14 Party Tips

Face it; getting a group of kids together for a birthday party, regardless of age, takes a lot of finesse, quality thought and consideration, time, and sometimes a lot of Tylenol (maybe not).  Some people have a real knack for party giving and appear to handle it with ease while others escape barely by the skin of their teeth.  Those that appear to tackle any size birthday party, regardless of age of child do so because they have mastered the skill of organization and must have nerves of steel.

However, for those of us who have not quite mastered the organization nor achieved the nerves of steel, here are some tips that will help your next birthday party go without a hitch.


Tip One:

You are creating a birthday party for your child.  Unless it is a surprise party, you should always involve your child in the party planning and preparation stages.  This gives them ownership of the party and allows them to get excited making it that much more of a memorable event.  The anticipation for the grand day alone will keep them ‘pumped’ in helping to make sure everything that needs to be done is completed.

Of course, if it is a toddler party, although their input is great to get, their preparation for the event should be made to be age appropriate.  Allow your child input on theme, location, menu, games, guest list, and decorations.  All ages of children can help fill party favor bags and older children can help fill out invitations, and decorate.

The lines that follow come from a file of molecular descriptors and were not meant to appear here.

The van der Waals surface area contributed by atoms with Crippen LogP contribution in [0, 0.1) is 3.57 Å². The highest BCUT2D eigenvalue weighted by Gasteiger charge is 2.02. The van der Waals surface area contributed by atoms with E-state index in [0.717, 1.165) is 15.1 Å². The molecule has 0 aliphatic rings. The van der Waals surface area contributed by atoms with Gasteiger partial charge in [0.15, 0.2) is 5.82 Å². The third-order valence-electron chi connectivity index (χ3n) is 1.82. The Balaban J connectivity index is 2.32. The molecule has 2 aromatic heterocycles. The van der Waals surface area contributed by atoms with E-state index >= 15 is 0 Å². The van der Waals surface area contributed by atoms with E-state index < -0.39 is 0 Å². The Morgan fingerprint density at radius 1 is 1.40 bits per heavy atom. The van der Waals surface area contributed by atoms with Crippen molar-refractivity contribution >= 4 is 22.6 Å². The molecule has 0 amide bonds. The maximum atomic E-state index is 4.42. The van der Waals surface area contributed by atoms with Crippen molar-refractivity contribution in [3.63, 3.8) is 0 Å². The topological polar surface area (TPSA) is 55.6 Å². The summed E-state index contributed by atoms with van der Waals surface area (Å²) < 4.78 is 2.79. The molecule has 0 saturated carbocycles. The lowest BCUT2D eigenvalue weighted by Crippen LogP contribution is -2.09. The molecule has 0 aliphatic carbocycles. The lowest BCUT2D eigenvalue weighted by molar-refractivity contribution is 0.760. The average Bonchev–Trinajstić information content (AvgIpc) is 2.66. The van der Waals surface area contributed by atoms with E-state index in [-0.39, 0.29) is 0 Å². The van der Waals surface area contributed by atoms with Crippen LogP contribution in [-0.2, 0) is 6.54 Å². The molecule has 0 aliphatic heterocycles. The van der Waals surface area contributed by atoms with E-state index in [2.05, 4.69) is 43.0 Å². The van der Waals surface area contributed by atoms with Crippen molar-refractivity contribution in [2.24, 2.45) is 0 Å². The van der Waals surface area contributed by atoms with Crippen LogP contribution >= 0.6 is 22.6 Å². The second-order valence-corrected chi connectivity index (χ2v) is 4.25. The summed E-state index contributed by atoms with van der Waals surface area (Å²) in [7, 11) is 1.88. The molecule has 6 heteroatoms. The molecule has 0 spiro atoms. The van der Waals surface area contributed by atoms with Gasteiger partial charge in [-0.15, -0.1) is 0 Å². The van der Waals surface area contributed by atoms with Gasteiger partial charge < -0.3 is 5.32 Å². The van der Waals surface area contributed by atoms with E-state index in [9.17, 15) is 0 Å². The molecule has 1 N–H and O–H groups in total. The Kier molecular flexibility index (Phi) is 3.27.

Tip Two: 

The dreaded guest list; this is where you may have to step in and draw some boundaries.  Younger children it is easier to compile a list of a few close friends and their children or a few children from your child’s daycare.  Older children, if allowed, would invite their entire school.  Know your limitations first.  Ask yourself just how many screaming, laughing, loud, and rowdy kids can you handle at one time.

Give your child a ballpark number.  (Word to the wise, shoot low first.)  Give your child the least amount of kids you can handle comfortably.  Say if your maximum is 10, offer your child 5 guest.  Allow them to counter and if it gets up to ten you are still within your limitation range, yet they feel like they made the final call.